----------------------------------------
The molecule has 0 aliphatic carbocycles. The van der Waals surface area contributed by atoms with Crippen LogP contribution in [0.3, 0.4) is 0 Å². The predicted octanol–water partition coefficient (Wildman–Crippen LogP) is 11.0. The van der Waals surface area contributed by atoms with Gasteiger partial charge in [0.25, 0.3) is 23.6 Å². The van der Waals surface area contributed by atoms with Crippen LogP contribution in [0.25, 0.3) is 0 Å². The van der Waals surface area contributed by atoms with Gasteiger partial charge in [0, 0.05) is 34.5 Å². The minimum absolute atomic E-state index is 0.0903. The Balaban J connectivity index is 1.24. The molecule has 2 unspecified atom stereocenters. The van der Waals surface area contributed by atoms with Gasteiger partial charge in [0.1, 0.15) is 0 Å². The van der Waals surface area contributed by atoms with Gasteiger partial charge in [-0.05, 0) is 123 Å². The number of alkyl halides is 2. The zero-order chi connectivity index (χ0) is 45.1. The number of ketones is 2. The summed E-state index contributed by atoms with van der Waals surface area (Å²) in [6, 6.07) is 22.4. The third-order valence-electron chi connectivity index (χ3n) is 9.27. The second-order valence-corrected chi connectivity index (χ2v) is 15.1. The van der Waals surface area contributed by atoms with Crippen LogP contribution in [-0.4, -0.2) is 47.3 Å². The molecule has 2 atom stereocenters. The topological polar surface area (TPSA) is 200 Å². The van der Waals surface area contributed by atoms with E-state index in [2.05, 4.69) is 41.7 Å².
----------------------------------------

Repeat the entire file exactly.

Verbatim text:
The molecule has 0 aliphatic carbocycles. The van der Waals surface area contributed by atoms with Crippen LogP contribution in [0.3, 0.4) is 0 Å². The predicted octanol–water partition coefficient (Wildman–Crippen LogP) is 11.0. The van der Waals surface area contributed by atoms with Gasteiger partial charge in [0.25, 0.3) is 23.6 Å². The van der Waals surface area contributed by atoms with Crippen LogP contribution in [0.25, 0.3) is 0 Å². The van der Waals surface area contributed by atoms with Gasteiger partial charge in [0, 0.05) is 34.5 Å². The minimum absolute atomic E-state index is 0.0903. The Balaban J connectivity index is 1.24. The molecule has 2 unspecified atom stereocenters. The van der Waals surface area contributed by atoms with Gasteiger partial charge in [0.1, 0.15) is 0 Å². The van der Waals surface area contributed by atoms with Gasteiger partial charge in [-0.05, 0) is 123 Å². The number of alkyl halides is 2. The zero-order chi connectivity index (χ0) is 45.1. The number of ketones is 2. The summed E-state index contributed by atoms with van der Waals surface area (Å²) in [6, 6.07) is 22.4. The third-order valence-electron chi connectivity index (χ3n) is 9.27. The second-order valence-corrected chi connectivity index (χ2v) is 15.1. The van der Waals surface area contributed by atoms with Crippen LogP contribution in [-0.4, -0.2) is 47.3 Å². The molecule has 2 atom stereocenters. The topological polar surface area (TPSA) is 200 Å². The van der Waals surface area contributed by atoms with E-state index in [2.05, 4.69) is 41.7 Å².